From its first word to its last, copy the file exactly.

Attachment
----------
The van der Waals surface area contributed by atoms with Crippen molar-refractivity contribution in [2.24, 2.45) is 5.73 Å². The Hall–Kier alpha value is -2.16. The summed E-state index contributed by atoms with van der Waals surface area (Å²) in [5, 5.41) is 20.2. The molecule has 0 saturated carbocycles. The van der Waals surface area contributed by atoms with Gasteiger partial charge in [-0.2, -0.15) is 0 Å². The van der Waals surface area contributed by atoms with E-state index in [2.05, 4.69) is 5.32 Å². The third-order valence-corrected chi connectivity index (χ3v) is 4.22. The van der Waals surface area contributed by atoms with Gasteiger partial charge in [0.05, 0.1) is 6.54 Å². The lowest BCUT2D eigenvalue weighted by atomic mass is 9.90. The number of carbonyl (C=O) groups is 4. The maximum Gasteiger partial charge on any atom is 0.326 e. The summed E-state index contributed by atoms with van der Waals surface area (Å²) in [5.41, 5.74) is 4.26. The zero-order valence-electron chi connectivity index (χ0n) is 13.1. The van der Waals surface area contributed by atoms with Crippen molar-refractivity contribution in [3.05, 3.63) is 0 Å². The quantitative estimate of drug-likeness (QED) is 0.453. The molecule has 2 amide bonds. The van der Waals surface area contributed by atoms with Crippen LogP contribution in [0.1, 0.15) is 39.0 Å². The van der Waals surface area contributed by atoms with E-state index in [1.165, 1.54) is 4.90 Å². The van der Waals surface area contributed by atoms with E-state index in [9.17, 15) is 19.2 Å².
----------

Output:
The van der Waals surface area contributed by atoms with Crippen molar-refractivity contribution in [2.24, 2.45) is 5.73 Å². The Hall–Kier alpha value is -2.16. The summed E-state index contributed by atoms with van der Waals surface area (Å²) in [5, 5.41) is 20.2. The molecule has 0 saturated carbocycles. The van der Waals surface area contributed by atoms with Gasteiger partial charge in [-0.2, -0.15) is 0 Å². The van der Waals surface area contributed by atoms with E-state index in [2.05, 4.69) is 5.32 Å². The third-order valence-corrected chi connectivity index (χ3v) is 4.22. The van der Waals surface area contributed by atoms with Gasteiger partial charge in [0.05, 0.1) is 6.54 Å². The lowest BCUT2D eigenvalue weighted by atomic mass is 9.90. The number of carbonyl (C=O) groups is 4. The maximum Gasteiger partial charge on any atom is 0.326 e. The summed E-state index contributed by atoms with van der Waals surface area (Å²) in [5.41, 5.74) is 4.26. The zero-order valence-electron chi connectivity index (χ0n) is 13.1. The van der Waals surface area contributed by atoms with Crippen molar-refractivity contribution in [3.05, 3.63) is 0 Å². The quantitative estimate of drug-likeness (QED) is 0.453. The molecule has 2 amide bonds. The van der Waals surface area contributed by atoms with Crippen LogP contribution in [0.1, 0.15) is 39.0 Å². The van der Waals surface area contributed by atoms with E-state index in [1.165, 1.54) is 4.90 Å². The van der Waals surface area contributed by atoms with E-state index in [9.17, 15) is 19.2 Å².